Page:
Bedjo Untung, 73, who is now head of the Indonesian Institute for the Study of the 1965-66 Massacre, demanded a full apology and explanation from the British authorities.
Just 17, Bedjo had joined a student organization with ‘anti-imperialist and socialist-leading’ ideology, and for that reason, he and his father were imprisoned.
Although some decades passed, it was just a few days ago that a secret report by the US Central Intelligence Agency (CIA) was declassified. It described the massacre as ‘one of the worst mass murders of the 20th century.’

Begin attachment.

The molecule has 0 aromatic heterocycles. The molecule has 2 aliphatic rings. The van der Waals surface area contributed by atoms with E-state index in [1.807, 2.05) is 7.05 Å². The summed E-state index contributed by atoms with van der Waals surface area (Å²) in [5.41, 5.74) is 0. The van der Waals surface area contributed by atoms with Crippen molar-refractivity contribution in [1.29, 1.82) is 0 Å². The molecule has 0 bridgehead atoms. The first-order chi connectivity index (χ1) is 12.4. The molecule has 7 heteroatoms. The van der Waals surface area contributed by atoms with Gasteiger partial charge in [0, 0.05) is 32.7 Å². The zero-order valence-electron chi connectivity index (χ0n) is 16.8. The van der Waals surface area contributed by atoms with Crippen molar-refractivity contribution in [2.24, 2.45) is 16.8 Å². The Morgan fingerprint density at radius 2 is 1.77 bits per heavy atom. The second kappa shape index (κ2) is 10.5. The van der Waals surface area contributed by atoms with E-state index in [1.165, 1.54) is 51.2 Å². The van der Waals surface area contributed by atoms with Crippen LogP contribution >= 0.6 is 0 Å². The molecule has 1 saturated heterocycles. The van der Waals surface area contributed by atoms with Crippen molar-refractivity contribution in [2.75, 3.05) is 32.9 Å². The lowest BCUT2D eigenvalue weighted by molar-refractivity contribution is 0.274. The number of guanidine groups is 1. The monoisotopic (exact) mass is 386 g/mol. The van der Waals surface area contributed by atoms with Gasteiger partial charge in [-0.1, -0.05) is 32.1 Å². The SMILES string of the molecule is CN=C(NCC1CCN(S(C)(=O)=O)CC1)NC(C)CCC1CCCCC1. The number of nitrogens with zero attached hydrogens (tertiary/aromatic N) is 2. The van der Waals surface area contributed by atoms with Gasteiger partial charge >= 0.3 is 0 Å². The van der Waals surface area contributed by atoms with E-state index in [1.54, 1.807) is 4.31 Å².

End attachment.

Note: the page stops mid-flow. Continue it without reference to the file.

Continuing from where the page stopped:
Last week, The Observer published evidence that Britain played a role in inciting the killings.
It is estimated that at least 500,000 people were killed between 1965 and 1966 by Indonesia’s army, militias and vigilantes.